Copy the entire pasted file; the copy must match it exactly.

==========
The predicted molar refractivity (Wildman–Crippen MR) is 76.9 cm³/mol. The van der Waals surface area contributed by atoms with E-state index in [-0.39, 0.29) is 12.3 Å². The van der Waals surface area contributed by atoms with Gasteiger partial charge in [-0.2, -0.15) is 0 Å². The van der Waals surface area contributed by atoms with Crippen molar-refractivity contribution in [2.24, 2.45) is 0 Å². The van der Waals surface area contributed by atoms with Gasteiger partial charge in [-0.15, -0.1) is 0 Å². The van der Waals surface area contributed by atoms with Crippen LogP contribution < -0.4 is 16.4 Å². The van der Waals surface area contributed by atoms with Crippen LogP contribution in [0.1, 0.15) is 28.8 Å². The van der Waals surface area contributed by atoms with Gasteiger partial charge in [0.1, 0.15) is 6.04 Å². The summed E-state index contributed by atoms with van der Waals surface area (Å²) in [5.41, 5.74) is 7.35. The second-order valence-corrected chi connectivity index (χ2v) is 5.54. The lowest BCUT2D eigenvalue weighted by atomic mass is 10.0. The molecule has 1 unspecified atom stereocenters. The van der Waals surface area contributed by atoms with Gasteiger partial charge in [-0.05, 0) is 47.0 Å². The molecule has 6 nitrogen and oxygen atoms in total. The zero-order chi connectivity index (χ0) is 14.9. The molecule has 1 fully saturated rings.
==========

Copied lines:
The predicted molar refractivity (Wildman–Crippen MR) is 76.9 cm³/mol. The van der Waals surface area contributed by atoms with E-state index in [-0.39, 0.29) is 12.3 Å². The van der Waals surface area contributed by atoms with Gasteiger partial charge in [-0.2, -0.15) is 0 Å². The van der Waals surface area contributed by atoms with Crippen molar-refractivity contribution in [2.24, 2.45) is 0 Å². The van der Waals surface area contributed by atoms with Gasteiger partial charge in [-0.15, -0.1) is 0 Å². The van der Waals surface area contributed by atoms with Crippen LogP contribution < -0.4 is 16.4 Å². The van der Waals surface area contributed by atoms with Crippen LogP contribution in [0.1, 0.15) is 28.8 Å². The van der Waals surface area contributed by atoms with Gasteiger partial charge in [0.1, 0.15) is 6.04 Å². The summed E-state index contributed by atoms with van der Waals surface area (Å²) in [5.41, 5.74) is 7.35. The second-order valence-corrected chi connectivity index (χ2v) is 5.54. The lowest BCUT2D eigenvalue weighted by atomic mass is 10.0. The molecule has 1 unspecified atom stereocenters. The van der Waals surface area contributed by atoms with Gasteiger partial charge in [-0.05, 0) is 47.0 Å². The molecule has 6 nitrogen and oxygen atoms in total. The zero-order chi connectivity index (χ0) is 14.9. The molecule has 1 fully saturated rings.